No longer able to rely on the EPA, DEQ turns to NC Policy Collaboratory for PFAS testing in drinking water

Detlef Knappe, an NC State University professor, at a 2017 legislative committee meeting. He is the lead scientist working with the NC Policy Collaboratory to take over PFAS testing previously conducted by the EPA. (Photo: Lisa Sorg)

With the EPA hamstrung by the government shutdown, the NC Department of Environmental Quality has asked the NC Policy Collaboratory to sample drinking water for 26 types of perfluorinated compounds.

DEQ samples weekly at five facilities — Bladen Bluffs, International Paper, Northwest Brunswick, Pender County and the Cape Fear Public Utility Authority’s Sweeney plant — and usually sends those to the EPA for testing. However, because of the 35-day federal government shutdown, most EPA employees were furloughed and couldn’t conduct the tests at the agency’s Athens, Ga., lab. Over the past month, DEQ’s samples have been refrigerated to preserve them.

Even though the government reopens today, it’s expected the backlog of work could take weeks, even months, to plow through. And it’s possible the government could close again in three weeks if President Trump and Congress can’t agree on a border security plan.

Detlef Knappe of NC State University, who with an EPA scientist was the first to discover these compounds in the Cape Fear River and drinking water supplies, is leading the project.

Last year, the legislature budgeted $5 million for the collaboratory to award grants to more than 20 researchers within the UNC System to conduct PFAS testing and work on related research projects on the compounds in drinking water, air emissions — as well as ways to remove them to protect the public health.

Collaboratory Research Director Jeffrey Warren said the group will cover costs, estimated at $10,000 per month. That is equivalent to five samples at $500 each, per week for a month. The collaborators is awarding an initial $50,000 grant to Knappe to cover the two-month backlog, which started even before the shutdown, as well as sampling, through the end of April.

The EPA took as long as six weeks to analyze the samples and return the data. Warren said the collaboratory scientists could do that in half the time.

Duke University scientist Lee Ferguson has also offered to train a DEQ employee, especially hired to operate a mass spectrometer to do in-house PFAS analysis, on the equipment. The mass spec, as it’s known, is identical to the one Ferguson uses in his laboratory. He will set up the system, shaving six months to a year off the agency’s start-up time, Warren said. Duke University is not part of the UNC system covered by the collaboratory, so Ferguson will offer these services to DEQ for free.



Monday surprise: Jeffrey Warren named research director of NC Policy Collaboratory

Jeffrey Warren, former science adviser to Sen. Phil Berger, is now the research director of the NC Policy Collaboratory. (Photo: LinkedIn)

Jeffrey Warren finally got the job he wanted. After a national search, the soon-to-be former science adviser to Sen. Phil Berger, Warren has been named the research director of the NC Policy Collaboratory, a environmental think tank at UNC Chapel Hill. Warren will report to Brad Ives, the director of the Collaboratory, who also serves as the university’s chief sustainability officer and associate vice chancellor for campus enterprises.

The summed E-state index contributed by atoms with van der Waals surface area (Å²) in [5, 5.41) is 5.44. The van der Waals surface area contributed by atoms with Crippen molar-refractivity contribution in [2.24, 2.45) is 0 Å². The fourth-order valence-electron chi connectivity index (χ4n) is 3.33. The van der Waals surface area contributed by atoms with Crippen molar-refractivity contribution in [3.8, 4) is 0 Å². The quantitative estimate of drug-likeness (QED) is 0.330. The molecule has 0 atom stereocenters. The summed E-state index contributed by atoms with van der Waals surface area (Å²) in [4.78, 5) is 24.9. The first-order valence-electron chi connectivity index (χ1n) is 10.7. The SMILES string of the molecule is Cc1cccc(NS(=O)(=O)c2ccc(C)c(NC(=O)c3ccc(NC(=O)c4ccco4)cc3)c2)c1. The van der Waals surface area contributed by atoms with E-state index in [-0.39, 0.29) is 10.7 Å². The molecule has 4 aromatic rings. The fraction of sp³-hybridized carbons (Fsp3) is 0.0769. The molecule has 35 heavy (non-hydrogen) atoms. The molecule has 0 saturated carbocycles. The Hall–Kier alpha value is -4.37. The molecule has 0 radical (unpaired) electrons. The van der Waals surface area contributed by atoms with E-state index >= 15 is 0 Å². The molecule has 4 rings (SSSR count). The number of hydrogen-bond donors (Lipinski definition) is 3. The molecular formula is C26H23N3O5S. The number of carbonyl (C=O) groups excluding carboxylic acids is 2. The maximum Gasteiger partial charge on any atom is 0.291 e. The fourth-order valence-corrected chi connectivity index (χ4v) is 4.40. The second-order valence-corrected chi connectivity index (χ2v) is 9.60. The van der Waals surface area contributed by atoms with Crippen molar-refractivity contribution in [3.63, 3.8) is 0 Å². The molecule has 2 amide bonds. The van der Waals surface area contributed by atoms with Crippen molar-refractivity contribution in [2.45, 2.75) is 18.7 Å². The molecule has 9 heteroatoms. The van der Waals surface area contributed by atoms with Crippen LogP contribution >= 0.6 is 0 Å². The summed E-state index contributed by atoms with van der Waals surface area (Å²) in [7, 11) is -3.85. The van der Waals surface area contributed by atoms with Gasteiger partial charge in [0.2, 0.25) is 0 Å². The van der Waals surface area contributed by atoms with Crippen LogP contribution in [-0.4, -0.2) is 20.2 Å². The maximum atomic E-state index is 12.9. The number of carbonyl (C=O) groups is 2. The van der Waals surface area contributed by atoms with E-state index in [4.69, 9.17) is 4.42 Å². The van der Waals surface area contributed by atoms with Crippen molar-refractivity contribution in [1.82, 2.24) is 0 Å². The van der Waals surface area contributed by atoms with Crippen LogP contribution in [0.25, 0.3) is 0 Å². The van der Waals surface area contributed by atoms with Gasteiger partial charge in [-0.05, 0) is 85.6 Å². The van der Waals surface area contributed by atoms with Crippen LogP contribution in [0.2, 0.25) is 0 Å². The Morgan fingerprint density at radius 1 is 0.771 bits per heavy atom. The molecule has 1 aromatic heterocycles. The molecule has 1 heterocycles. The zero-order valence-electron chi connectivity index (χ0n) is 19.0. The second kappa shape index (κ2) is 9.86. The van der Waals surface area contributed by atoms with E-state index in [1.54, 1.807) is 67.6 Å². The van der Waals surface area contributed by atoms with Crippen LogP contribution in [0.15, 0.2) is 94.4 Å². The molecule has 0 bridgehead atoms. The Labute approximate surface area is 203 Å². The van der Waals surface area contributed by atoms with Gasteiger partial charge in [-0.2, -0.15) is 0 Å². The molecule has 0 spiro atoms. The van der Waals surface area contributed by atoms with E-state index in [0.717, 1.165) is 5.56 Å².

Warren’s salary is $175,000 a year.

According to a press release issued today, Warren will “develop requests for proposals for research, as approved by the faculty-led collaboratory Advisory Board, supporting natural resource management issues within North Carolina. He will also support and monitor research on collaboratory projects; work with researchers to prepare reports for the General Assembly; and support other operational needs of the collaboratory.”

The collaboratory was a controversial creature of the General Assembly. Late in last year’s session, lawmakers appropriated $1 million for the project without any academic input. Behind the scenes, Warren was responsible for many pieces of deleterious environmental legislation, such as curbing local government power in regulating fracking, restricting the way scientists measure sea level rise. Academics and environmental advocates were apprehensive that, given Warren’s reputation, the collaboratory would become another instrument of obstruction.

“I can’t think of an individual whose had more of an impact on the environment in a negative way than Jeffrey Warren,” State Rep. Pricey Harrison, a six-term Democratic lawmaker from Guilford County, told NCPW last summer.

And as Berger’s right-hand man, Warren also had power to carve out a line item for the think tank and to potentially create the top job for himself. But that didn’t come to pass when Brad Ives, a former assistant secretary at DEQ, was hired as director last fall. An advisory panel of scientists also helps advise Ives on potential projects seeking funding.

Since then, the collaboratory has undertaken important work, including a study of pollution sources in Jordan Lake. How that academic pursuit will square with Warren’s history of advocating for a delay in the Jordan Lake rules remains to be seen.

The next meeting of the collaboratory is Tuesday, March 14, from 10 a.m. to noon in Room 311A of the South Building at UNC Chapel Hill.

Environment, Legislature

NC Policy Collaboratory: Solid science, but legislature’s timeline rushes process

Hurricane Matthew rainfall totals: Some parts of eastern North Carolina received more than 20 inches in the week prior to, and during the storm. Two projects funded by the NC Policy Collaboratory would study flooding and resiliency related to natural disasters. (Map: NASA)

The NC Policy Collaboratory has an enviable challenge, but a challenge nonetheless: How to spend more than $200,000 in a hurry.

Only six months old, the environmental think tank at UNC is charged with funding and sponsoring research related to natural resources and the economy, then delivering those findings to the General Assembly. In turn, the legislature will, well, we don’t know what they’ll do. But it is clear that in hastily establishing the collaboratory, lawmakers didn’t think the process through.

Today the group, composed of a well-rounded advisory board of scientists and public policy experts, recommended funding all three research projects that it received: two that would explore hurricane impacts and rebuilding, and another that would study wildfires. The two hurricane projects included requirements that researchers get input from local governments and emergency management directors.